|Unit system||Imperial/US customary|
|Named after||Daniel Gabriel Fahrenheit|
|x °F in ...||... is equal to ...|
|°C||(x − 32) × 0.55 °C|
Fahrenheit (more precisely, a degree Fahrenheit) is a unit of measurement used to measure temperature. The conversion rate to Celsius is C= 5/9 x (F − 32). The degree Fahrenheit is abbreviated °F.
History[change | change source]
This temperature scale was made in 1724 by a German scientist named Daniel Gabriel Fahrenheit. In the twentieth century, the unit declined in favour for the degree Celsius. It is still used often in the United States. In the United Kingdom, Fahrenheit is encountered on some websites, as well as some weather forecasts; the main reason for this is because some of the older population are more familiar with Fahrenheit.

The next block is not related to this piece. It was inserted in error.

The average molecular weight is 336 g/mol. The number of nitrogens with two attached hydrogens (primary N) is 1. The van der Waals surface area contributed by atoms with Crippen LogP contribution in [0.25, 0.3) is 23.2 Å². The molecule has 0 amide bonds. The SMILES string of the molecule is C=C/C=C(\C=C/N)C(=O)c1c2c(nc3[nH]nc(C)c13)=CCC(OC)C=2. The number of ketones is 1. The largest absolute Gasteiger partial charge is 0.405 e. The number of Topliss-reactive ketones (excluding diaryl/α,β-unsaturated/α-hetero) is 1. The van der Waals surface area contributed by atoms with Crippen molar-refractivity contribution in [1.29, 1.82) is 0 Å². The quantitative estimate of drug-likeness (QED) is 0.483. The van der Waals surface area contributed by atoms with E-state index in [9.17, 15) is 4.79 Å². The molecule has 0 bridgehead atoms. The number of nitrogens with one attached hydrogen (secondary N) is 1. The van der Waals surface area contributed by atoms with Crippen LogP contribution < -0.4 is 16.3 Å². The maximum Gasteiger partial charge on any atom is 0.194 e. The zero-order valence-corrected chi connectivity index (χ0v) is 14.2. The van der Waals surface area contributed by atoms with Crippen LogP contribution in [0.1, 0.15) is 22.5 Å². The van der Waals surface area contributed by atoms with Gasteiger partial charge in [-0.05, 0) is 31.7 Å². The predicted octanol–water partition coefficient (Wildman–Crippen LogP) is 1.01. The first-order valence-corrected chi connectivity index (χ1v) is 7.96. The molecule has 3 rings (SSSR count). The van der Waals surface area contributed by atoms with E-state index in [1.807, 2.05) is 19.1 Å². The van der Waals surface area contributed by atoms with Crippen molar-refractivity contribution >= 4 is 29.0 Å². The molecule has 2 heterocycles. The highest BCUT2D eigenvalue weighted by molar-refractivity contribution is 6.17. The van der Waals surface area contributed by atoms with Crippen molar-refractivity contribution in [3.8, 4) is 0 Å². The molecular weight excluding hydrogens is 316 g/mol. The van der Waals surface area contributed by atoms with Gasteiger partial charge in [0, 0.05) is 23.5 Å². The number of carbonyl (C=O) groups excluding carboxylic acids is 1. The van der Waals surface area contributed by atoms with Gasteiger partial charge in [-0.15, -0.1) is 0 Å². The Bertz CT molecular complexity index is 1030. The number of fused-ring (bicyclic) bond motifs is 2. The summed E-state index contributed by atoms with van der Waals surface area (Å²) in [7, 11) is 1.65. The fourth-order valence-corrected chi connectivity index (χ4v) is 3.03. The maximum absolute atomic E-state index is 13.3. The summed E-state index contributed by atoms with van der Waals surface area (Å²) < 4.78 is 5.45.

The use of the degree Fahrenheit is in decline throughout the majority of the world with the USA being the main exception.
The degree Fahrenheit is often considered to be "old fashioned" throughout the majority of the world as it is an older and outdated way of measuring temperature. The degree Celsius has largely replaced Fahrenheit's use.
Examples[change | change source]
On the Fahrenheit scale, water freezes at 32° and boils at 212°.
- Room temperature is about 70 °F.
- A human's body temperature is usually close to 98.6 °F.
- Absolute zero is –459.67 °F.
Related pages[change | change source]